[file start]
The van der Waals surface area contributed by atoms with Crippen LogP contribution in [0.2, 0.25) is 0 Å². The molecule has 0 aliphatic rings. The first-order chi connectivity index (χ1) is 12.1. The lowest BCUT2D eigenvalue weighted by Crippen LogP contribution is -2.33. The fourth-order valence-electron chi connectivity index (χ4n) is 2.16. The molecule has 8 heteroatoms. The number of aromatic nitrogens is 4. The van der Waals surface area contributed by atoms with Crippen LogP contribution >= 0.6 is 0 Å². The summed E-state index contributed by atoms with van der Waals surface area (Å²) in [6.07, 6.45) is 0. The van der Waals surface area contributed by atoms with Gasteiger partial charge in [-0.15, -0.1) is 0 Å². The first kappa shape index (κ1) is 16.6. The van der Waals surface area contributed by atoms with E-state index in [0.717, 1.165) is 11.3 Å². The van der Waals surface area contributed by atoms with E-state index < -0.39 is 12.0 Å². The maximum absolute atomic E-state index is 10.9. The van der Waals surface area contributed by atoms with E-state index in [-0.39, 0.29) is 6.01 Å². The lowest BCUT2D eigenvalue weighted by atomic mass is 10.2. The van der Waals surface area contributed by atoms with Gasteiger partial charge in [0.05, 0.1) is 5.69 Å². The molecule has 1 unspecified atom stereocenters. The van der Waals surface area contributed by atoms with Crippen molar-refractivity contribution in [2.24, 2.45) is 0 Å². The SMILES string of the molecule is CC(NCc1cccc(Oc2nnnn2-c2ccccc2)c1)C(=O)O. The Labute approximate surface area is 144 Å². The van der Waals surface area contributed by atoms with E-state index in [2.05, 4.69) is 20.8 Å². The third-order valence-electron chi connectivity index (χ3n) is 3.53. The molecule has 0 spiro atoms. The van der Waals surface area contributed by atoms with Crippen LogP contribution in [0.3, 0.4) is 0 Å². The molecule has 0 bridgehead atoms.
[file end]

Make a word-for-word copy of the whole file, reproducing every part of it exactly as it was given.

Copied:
The van der Waals surface area contributed by atoms with Crippen LogP contribution in [0.2, 0.25) is 0 Å². The molecule has 0 aliphatic rings. The first-order chi connectivity index (χ1) is 12.1. The lowest BCUT2D eigenvalue weighted by Crippen LogP contribution is -2.33. The fourth-order valence-electron chi connectivity index (χ4n) is 2.16. The molecule has 8 heteroatoms. The number of aromatic nitrogens is 4. The van der Waals surface area contributed by atoms with Crippen LogP contribution >= 0.6 is 0 Å². The summed E-state index contributed by atoms with van der Waals surface area (Å²) in [6.07, 6.45) is 0. The van der Waals surface area contributed by atoms with Gasteiger partial charge in [-0.15, -0.1) is 0 Å². The first kappa shape index (κ1) is 16.6. The van der Waals surface area contributed by atoms with E-state index in [0.717, 1.165) is 11.3 Å². The van der Waals surface area contributed by atoms with E-state index < -0.39 is 12.0 Å². The maximum absolute atomic E-state index is 10.9. The van der Waals surface area contributed by atoms with E-state index in [-0.39, 0.29) is 6.01 Å². The lowest BCUT2D eigenvalue weighted by atomic mass is 10.2. The van der Waals surface area contributed by atoms with Gasteiger partial charge in [0.05, 0.1) is 5.69 Å². The molecule has 1 unspecified atom stereocenters. The van der Waals surface area contributed by atoms with Crippen molar-refractivity contribution in [2.24, 2.45) is 0 Å². The SMILES string of the molecule is CC(NCc1cccc(Oc2nnnn2-c2ccccc2)c1)C(=O)O. The Labute approximate surface area is 144 Å². The van der Waals surface area contributed by atoms with E-state index in [2.05, 4.69) is 20.8 Å². The third-order valence-electron chi connectivity index (χ3n) is 3.53. The molecule has 0 spiro atoms. The van der Waals surface area contributed by atoms with Crippen LogP contribution in [0.3, 0.4) is 0 Å². The molecule has 0 bridgehead atoms.